Zhongxing Telecommunication Equipment, the Chinese multinational better known as ZTE Corporation, has launched more than 25 handsets in India so far. It expanded its smartphone portfolio by introducing two new handsets on Tuesday: the ZTE Grand S II and ZTE Nubia N7 Mini.
While the ZTE Nubia N7 Mini will enter the Indian market in or around December or January, the Grand S II is set to launch on November 24 although its price has not been announced yet. We got our hands on the Grand S II and this is what we think about the handset.
The ZTE Grand S II was introduced at the CES 2014 trade show and was first launched in China earlier in April at CNY 1699 (Rs. 16,375 approximately). The average-looking handset was not very impressive when it first reached our hands. Considering the ever-improving standards of design and specifications for smartphones, the Grand S II does not live up to the 'flagship' status promised by the company.
The handset's body is a mix of plastic and brushed metal. While the top and bottom panels on the rear are pure plastic, the middle is covered by a metallic cover which extends around the sides, where the volume buttons and SIM card/microSD card slots are placed. The device measures 157x77x7.9mm and weighs 120 grams. The overall look of the device is average, and it did not feel premium when we were holding it.
However, the ZTE Grand S II packs in a decent set of specifications. The smartphone is powered by a quad-core 2.2GHz Qualcomm Snapdragon 800 (MSM8674) chipset alongside 2GB of RAM. The 5.5-inch full HD IPS screen is satisfying and quite vibrant, with satisfactory brightness levels. It comes with 16GB of inbuilt storage, which is expandable using a microSD card (up to 32GB). The 2,500mAh battery should be able to power the phone for almost a full day of heavy usage. The ZTE Grand S II also features 3G, Bluetooth 4.0, FM Radio, GPS, Wi-Fi 802.11 a/b/g/n/ac, and a microUSB port as its connectivity options.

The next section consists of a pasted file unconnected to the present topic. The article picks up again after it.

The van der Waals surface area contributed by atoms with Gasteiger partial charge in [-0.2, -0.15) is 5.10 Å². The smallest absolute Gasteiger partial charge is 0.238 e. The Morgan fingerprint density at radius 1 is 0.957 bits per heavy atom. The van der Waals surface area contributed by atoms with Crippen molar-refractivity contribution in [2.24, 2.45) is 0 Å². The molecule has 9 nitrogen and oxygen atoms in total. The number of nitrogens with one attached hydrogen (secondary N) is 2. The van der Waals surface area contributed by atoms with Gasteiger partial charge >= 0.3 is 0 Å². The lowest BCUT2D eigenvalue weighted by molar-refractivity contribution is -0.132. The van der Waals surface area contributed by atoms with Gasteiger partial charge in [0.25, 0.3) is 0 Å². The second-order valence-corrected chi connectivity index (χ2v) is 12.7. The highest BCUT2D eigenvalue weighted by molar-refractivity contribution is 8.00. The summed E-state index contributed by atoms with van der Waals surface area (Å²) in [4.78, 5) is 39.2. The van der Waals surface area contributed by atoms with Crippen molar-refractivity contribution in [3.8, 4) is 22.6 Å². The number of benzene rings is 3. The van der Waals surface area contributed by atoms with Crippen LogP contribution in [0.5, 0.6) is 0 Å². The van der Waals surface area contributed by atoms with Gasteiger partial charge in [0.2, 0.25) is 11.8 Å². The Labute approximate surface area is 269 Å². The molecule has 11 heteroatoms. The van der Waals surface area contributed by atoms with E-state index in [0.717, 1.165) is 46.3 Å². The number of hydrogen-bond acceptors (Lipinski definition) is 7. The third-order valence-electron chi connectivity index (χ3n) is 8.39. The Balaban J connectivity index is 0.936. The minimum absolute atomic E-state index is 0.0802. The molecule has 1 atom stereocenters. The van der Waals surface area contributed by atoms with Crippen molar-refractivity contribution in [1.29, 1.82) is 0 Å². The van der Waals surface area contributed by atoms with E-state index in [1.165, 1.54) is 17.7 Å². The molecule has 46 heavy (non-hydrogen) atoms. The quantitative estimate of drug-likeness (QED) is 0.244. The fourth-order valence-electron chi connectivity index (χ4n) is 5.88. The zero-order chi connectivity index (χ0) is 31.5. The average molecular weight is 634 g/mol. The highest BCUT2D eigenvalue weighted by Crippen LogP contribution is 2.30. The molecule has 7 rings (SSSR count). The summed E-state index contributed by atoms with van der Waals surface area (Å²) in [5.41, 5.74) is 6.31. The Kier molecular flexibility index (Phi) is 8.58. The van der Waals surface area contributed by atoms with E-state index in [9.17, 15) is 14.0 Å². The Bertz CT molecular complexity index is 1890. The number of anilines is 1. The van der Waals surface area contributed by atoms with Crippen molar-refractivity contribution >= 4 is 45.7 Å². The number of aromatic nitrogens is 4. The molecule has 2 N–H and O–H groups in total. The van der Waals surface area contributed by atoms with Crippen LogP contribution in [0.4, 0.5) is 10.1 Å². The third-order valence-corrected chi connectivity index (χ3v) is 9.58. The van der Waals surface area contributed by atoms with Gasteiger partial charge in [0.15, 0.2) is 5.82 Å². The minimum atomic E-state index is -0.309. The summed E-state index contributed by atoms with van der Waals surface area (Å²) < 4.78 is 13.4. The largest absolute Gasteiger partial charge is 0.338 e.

The Grand S II's 13-megapixel rear camera, though promising a better shutter speed than most other handsets, failed to impress us when it came to indoor and low-light photography in our preliminary tests. The resulting images were seemed to lack detail and were slightly blurry. However, we had fewer problems when using camera in daylight. The 5-megapixel front-facing camera also seemed to work just fine and should be good enough for video chats. The camera app's interface is cluttered with a number of options and mode icons on both sides of the screen.
In our short time with the ZTE Grand S II, we found that performance was good enough. Opening and switching between heavy applications was smooth and stutter-free. However, the handset was running on the dated Android 4.2 Jelly Bean operating system, which is a little hard to digest. There is no word on plans to update the OS update as of now. At least ZTE's custom user interface has been improved as compared to the version we tested on ZTE's recent V5, which took a while to get used to. Notably, animations have been toned down, such as when opening the app drawer, locking/unlocking the handset and scrolling in the notifications shade. Even so, fans of stock Android 5.0 Lollipop will not be happy at all.
Our overall first impressions of the ZTE Grand S II were mixed, as the handset performed well in some areas and disappointed us in others. The smartphone performed smoothly, without any lags in our limited time with it at the launch event, but on the other hand, the quality of low-light photography and the outdated version of Android were major turn-offs. Based on this phone's specifications, the Huawei Honor 6 and the recently launched Lenovo Vibe X2 seem like better alternatives. Do stay tuned for more detailed observations and comprehensive test results in our full review.